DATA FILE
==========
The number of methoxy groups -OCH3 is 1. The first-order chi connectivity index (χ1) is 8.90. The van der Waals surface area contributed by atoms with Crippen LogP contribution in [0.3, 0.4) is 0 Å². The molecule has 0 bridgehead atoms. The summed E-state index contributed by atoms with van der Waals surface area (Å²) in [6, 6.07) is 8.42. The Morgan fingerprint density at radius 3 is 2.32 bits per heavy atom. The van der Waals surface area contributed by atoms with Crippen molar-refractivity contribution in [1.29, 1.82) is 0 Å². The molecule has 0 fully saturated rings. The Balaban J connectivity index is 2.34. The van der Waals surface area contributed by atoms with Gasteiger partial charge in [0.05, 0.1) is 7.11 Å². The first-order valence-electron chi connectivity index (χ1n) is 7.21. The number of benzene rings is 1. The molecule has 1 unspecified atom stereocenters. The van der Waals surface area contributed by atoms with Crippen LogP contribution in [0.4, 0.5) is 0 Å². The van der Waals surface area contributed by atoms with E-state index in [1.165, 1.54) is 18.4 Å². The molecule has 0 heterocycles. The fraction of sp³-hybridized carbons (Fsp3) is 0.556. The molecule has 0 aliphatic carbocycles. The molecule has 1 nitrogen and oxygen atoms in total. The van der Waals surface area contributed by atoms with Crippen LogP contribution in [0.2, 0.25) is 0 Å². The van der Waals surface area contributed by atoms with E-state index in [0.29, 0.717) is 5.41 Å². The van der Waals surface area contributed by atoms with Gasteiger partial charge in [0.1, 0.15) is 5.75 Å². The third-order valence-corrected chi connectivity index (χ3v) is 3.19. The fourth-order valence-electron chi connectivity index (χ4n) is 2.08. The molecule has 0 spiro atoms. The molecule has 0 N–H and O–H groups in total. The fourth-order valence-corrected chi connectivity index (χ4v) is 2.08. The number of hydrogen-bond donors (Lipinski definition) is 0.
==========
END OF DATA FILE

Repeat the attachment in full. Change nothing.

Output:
The number of methoxy groups -OCH3 is 1. The first-order chi connectivity index (χ1) is 8.90. The van der Waals surface area contributed by atoms with Crippen LogP contribution in [0.3, 0.4) is 0 Å². The molecule has 0 bridgehead atoms. The summed E-state index contributed by atoms with van der Waals surface area (Å²) in [6, 6.07) is 8.42. The Morgan fingerprint density at radius 3 is 2.32 bits per heavy atom. The van der Waals surface area contributed by atoms with Crippen molar-refractivity contribution in [1.29, 1.82) is 0 Å². The molecule has 0 fully saturated rings. The Balaban J connectivity index is 2.34. The van der Waals surface area contributed by atoms with Gasteiger partial charge in [0.05, 0.1) is 7.11 Å². The first-order valence-electron chi connectivity index (χ1n) is 7.21. The number of benzene rings is 1. The molecule has 1 unspecified atom stereocenters. The van der Waals surface area contributed by atoms with Crippen LogP contribution in [0.4, 0.5) is 0 Å². The van der Waals surface area contributed by atoms with E-state index in [1.165, 1.54) is 18.4 Å². The molecule has 0 heterocycles. The fraction of sp³-hybridized carbons (Fsp3) is 0.556. The molecule has 0 aliphatic carbocycles. The molecule has 1 nitrogen and oxygen atoms in total. The van der Waals surface area contributed by atoms with Crippen LogP contribution in [0.2, 0.25) is 0 Å². The van der Waals surface area contributed by atoms with E-state index in [0.29, 0.717) is 5.41 Å². The van der Waals surface area contributed by atoms with Gasteiger partial charge in [0.1, 0.15) is 5.75 Å². The third-order valence-corrected chi connectivity index (χ3v) is 3.19. The fourth-order valence-electron chi connectivity index (χ4n) is 2.08. The molecule has 0 spiro atoms. The molecule has 0 N–H and O–H groups in total. The fourth-order valence-corrected chi connectivity index (χ4v) is 2.08. The number of hydrogen-bond donors (Lipinski definition) is 0.